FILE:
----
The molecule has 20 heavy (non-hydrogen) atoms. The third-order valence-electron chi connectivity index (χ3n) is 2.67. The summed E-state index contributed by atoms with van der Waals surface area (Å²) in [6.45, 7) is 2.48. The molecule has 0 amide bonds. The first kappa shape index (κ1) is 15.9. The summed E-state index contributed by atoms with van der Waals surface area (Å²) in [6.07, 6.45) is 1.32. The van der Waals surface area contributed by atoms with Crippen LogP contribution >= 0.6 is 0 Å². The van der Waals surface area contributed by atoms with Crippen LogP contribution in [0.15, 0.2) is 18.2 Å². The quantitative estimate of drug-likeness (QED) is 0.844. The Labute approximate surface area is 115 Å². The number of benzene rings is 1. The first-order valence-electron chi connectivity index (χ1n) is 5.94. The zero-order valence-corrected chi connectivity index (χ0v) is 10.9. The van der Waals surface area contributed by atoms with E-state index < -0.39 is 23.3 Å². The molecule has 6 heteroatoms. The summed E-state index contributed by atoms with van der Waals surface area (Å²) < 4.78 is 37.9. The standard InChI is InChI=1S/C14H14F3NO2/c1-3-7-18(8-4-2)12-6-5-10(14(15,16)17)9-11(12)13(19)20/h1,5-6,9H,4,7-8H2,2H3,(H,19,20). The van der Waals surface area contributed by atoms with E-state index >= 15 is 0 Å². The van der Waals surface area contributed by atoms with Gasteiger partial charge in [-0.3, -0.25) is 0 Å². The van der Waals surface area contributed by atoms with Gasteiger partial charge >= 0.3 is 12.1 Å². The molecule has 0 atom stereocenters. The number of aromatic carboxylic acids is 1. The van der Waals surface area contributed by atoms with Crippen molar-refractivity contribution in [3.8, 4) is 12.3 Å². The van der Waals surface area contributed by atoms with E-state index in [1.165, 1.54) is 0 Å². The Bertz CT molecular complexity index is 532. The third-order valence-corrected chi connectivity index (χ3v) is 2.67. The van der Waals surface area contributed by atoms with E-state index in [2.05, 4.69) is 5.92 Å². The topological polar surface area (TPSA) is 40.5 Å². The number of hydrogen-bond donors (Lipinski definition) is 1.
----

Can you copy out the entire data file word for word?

The molecule has 20 heavy (non-hydrogen) atoms. The third-order valence-electron chi connectivity index (χ3n) is 2.67. The summed E-state index contributed by atoms with van der Waals surface area (Å²) in [6.45, 7) is 2.48. The molecule has 0 amide bonds. The first kappa shape index (κ1) is 15.9. The summed E-state index contributed by atoms with van der Waals surface area (Å²) in [6.07, 6.45) is 1.32. The van der Waals surface area contributed by atoms with Crippen LogP contribution >= 0.6 is 0 Å². The van der Waals surface area contributed by atoms with Crippen LogP contribution in [0.15, 0.2) is 18.2 Å². The quantitative estimate of drug-likeness (QED) is 0.844. The Labute approximate surface area is 115 Å². The number of benzene rings is 1. The first-order valence-electron chi connectivity index (χ1n) is 5.94. The zero-order valence-corrected chi connectivity index (χ0v) is 10.9. The van der Waals surface area contributed by atoms with E-state index < -0.39 is 23.3 Å². The molecule has 6 heteroatoms. The summed E-state index contributed by atoms with van der Waals surface area (Å²) < 4.78 is 37.9. The standard InChI is InChI=1S/C14H14F3NO2/c1-3-7-18(8-4-2)12-6-5-10(14(15,16)17)9-11(12)13(19)20/h1,5-6,9H,4,7-8H2,2H3,(H,19,20). The van der Waals surface area contributed by atoms with E-state index >= 15 is 0 Å². The van der Waals surface area contributed by atoms with Gasteiger partial charge in [-0.3, -0.25) is 0 Å². The van der Waals surface area contributed by atoms with Gasteiger partial charge >= 0.3 is 12.1 Å². The molecule has 0 atom stereocenters. The number of aromatic carboxylic acids is 1. The van der Waals surface area contributed by atoms with Crippen molar-refractivity contribution in [3.8, 4) is 12.3 Å². The van der Waals surface area contributed by atoms with E-state index in [1.165, 1.54) is 0 Å². The Bertz CT molecular complexity index is 532. The third-order valence-corrected chi connectivity index (χ3v) is 2.67. The van der Waals surface area contributed by atoms with E-state index in [2.05, 4.69) is 5.92 Å². The topological polar surface area (TPSA) is 40.5 Å². The number of hydrogen-bond donors (Lipinski definition) is 1.